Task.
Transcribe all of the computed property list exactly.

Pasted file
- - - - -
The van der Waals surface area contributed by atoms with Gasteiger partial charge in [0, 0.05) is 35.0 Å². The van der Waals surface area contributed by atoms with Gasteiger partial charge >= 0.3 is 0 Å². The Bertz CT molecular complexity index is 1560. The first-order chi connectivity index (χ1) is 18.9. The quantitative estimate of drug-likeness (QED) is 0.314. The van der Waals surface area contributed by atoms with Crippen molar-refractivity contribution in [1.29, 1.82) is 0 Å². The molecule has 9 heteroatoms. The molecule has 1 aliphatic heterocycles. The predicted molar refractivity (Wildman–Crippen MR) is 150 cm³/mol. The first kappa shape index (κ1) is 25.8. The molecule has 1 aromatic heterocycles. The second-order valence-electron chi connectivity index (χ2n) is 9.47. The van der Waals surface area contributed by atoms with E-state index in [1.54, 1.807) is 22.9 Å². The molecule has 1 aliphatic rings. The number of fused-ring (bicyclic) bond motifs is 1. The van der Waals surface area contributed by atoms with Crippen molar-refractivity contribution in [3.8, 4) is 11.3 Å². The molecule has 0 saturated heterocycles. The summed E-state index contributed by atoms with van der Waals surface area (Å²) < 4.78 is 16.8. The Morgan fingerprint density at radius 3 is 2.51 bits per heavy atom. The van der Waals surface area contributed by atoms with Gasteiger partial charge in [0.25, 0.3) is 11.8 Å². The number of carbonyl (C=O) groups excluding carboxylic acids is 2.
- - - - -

The van der Waals surface area contributed by atoms with Gasteiger partial charge in [0, 0.05) is 35.0 Å². The van der Waals surface area contributed by atoms with Gasteiger partial charge >= 0.3 is 0 Å². The Bertz CT molecular complexity index is 1560. The first-order chi connectivity index (χ1) is 18.9. The quantitative estimate of drug-likeness (QED) is 0.314. The van der Waals surface area contributed by atoms with Crippen molar-refractivity contribution in [1.29, 1.82) is 0 Å². The molecule has 9 heteroatoms. The molecule has 1 aliphatic heterocycles. The predicted molar refractivity (Wildman–Crippen MR) is 150 cm³/mol. The first kappa shape index (κ1) is 25.8. The molecule has 1 aromatic heterocycles. The second-order valence-electron chi connectivity index (χ2n) is 9.47. The van der Waals surface area contributed by atoms with E-state index in [1.54, 1.807) is 22.9 Å². The molecule has 1 aliphatic rings. The number of fused-ring (bicyclic) bond motifs is 1. The van der Waals surface area contributed by atoms with Crippen molar-refractivity contribution in [3.8, 4) is 11.3 Å². The molecule has 0 saturated heterocycles. The summed E-state index contributed by atoms with van der Waals surface area (Å²) < 4.78 is 16.8. The Morgan fingerprint density at radius 3 is 2.51 bits per heavy atom. The van der Waals surface area contributed by atoms with Gasteiger partial charge in [0.25, 0.3) is 11.8 Å². The number of carbonyl (C=O) groups excluding carboxylic acids is 2.